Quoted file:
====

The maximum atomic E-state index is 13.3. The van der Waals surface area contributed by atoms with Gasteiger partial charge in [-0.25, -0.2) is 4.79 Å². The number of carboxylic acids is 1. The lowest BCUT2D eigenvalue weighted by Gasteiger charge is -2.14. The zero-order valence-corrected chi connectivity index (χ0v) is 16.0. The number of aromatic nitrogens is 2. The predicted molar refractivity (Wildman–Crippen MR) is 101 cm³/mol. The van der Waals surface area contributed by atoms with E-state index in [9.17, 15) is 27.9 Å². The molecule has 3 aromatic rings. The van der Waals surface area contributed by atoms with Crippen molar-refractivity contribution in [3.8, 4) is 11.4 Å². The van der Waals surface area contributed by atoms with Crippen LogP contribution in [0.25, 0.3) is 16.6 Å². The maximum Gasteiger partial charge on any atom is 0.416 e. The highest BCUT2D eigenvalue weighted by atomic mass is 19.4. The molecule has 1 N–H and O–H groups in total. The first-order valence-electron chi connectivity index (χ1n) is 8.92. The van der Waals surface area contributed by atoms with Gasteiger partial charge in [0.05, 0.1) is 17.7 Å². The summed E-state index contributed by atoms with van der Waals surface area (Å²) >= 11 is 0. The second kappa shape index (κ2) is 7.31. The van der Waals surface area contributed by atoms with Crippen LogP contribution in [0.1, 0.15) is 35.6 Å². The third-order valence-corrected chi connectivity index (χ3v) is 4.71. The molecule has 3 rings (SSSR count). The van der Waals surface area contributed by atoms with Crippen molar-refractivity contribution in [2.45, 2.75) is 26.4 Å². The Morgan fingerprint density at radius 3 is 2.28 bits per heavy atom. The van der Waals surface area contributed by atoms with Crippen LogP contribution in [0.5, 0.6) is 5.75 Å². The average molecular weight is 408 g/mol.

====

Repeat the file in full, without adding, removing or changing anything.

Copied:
The maximum atomic E-state index is 13.3. The van der Waals surface area contributed by atoms with Gasteiger partial charge in [-0.25, -0.2) is 4.79 Å². The number of carboxylic acids is 1. The lowest BCUT2D eigenvalue weighted by Gasteiger charge is -2.14. The zero-order valence-corrected chi connectivity index (χ0v) is 16.0. The number of aromatic nitrogens is 2. The predicted molar refractivity (Wildman–Crippen MR) is 101 cm³/mol. The van der Waals surface area contributed by atoms with E-state index in [9.17, 15) is 27.9 Å². The molecule has 3 aromatic rings. The van der Waals surface area contributed by atoms with Crippen molar-refractivity contribution in [3.8, 4) is 11.4 Å². The van der Waals surface area contributed by atoms with Crippen LogP contribution in [0.25, 0.3) is 16.6 Å². The maximum Gasteiger partial charge on any atom is 0.416 e. The highest BCUT2D eigenvalue weighted by atomic mass is 19.4. The molecule has 1 N–H and O–H groups in total. The first-order valence-electron chi connectivity index (χ1n) is 8.92. The van der Waals surface area contributed by atoms with Gasteiger partial charge in [0.05, 0.1) is 17.7 Å². The summed E-state index contributed by atoms with van der Waals surface area (Å²) >= 11 is 0. The second kappa shape index (κ2) is 7.31. The van der Waals surface area contributed by atoms with Crippen LogP contribution in [0.1, 0.15) is 35.6 Å². The third-order valence-corrected chi connectivity index (χ3v) is 4.71. The molecule has 3 rings (SSSR count). The van der Waals surface area contributed by atoms with Crippen molar-refractivity contribution in [2.45, 2.75) is 26.4 Å². The Morgan fingerprint density at radius 3 is 2.28 bits per heavy atom. The van der Waals surface area contributed by atoms with Crippen LogP contribution in [0.5, 0.6) is 5.75 Å². The average molecular weight is 408 g/mol.